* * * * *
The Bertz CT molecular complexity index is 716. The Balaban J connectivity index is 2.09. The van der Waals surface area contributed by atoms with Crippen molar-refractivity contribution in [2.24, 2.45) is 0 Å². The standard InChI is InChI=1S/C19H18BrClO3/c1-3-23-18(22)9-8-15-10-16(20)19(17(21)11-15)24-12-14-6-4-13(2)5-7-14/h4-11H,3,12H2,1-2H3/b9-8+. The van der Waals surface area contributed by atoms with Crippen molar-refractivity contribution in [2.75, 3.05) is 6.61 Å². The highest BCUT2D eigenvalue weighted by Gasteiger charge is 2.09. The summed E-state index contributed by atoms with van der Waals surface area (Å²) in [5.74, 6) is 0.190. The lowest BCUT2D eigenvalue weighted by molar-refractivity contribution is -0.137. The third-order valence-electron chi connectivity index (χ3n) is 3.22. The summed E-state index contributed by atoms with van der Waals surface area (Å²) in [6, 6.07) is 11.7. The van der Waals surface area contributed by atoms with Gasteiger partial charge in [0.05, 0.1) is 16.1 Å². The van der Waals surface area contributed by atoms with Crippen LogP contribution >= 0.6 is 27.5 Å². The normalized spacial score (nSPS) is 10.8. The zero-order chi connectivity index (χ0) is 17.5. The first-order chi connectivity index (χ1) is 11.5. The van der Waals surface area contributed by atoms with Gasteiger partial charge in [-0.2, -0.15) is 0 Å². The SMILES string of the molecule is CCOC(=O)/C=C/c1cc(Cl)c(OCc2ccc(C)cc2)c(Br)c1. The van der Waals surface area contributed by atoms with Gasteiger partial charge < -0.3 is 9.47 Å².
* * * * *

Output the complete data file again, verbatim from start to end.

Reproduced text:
The Bertz CT molecular complexity index is 716. The Balaban J connectivity index is 2.09. The van der Waals surface area contributed by atoms with Crippen molar-refractivity contribution in [2.24, 2.45) is 0 Å². The standard InChI is InChI=1S/C19H18BrClO3/c1-3-23-18(22)9-8-15-10-16(20)19(17(21)11-15)24-12-14-6-4-13(2)5-7-14/h4-11H,3,12H2,1-2H3/b9-8+. The van der Waals surface area contributed by atoms with Crippen molar-refractivity contribution in [2.75, 3.05) is 6.61 Å². The highest BCUT2D eigenvalue weighted by Gasteiger charge is 2.09. The summed E-state index contributed by atoms with van der Waals surface area (Å²) in [5.74, 6) is 0.190. The lowest BCUT2D eigenvalue weighted by molar-refractivity contribution is -0.137. The third-order valence-electron chi connectivity index (χ3n) is 3.22. The summed E-state index contributed by atoms with van der Waals surface area (Å²) in [6, 6.07) is 11.7. The van der Waals surface area contributed by atoms with Gasteiger partial charge in [0.05, 0.1) is 16.1 Å². The van der Waals surface area contributed by atoms with Crippen LogP contribution >= 0.6 is 27.5 Å². The normalized spacial score (nSPS) is 10.8. The zero-order chi connectivity index (χ0) is 17.5. The first-order chi connectivity index (χ1) is 11.5. The van der Waals surface area contributed by atoms with Gasteiger partial charge in [-0.2, -0.15) is 0 Å². The SMILES string of the molecule is CCOC(=O)/C=C/c1cc(Cl)c(OCc2ccc(C)cc2)c(Br)c1. The van der Waals surface area contributed by atoms with Gasteiger partial charge < -0.3 is 9.47 Å².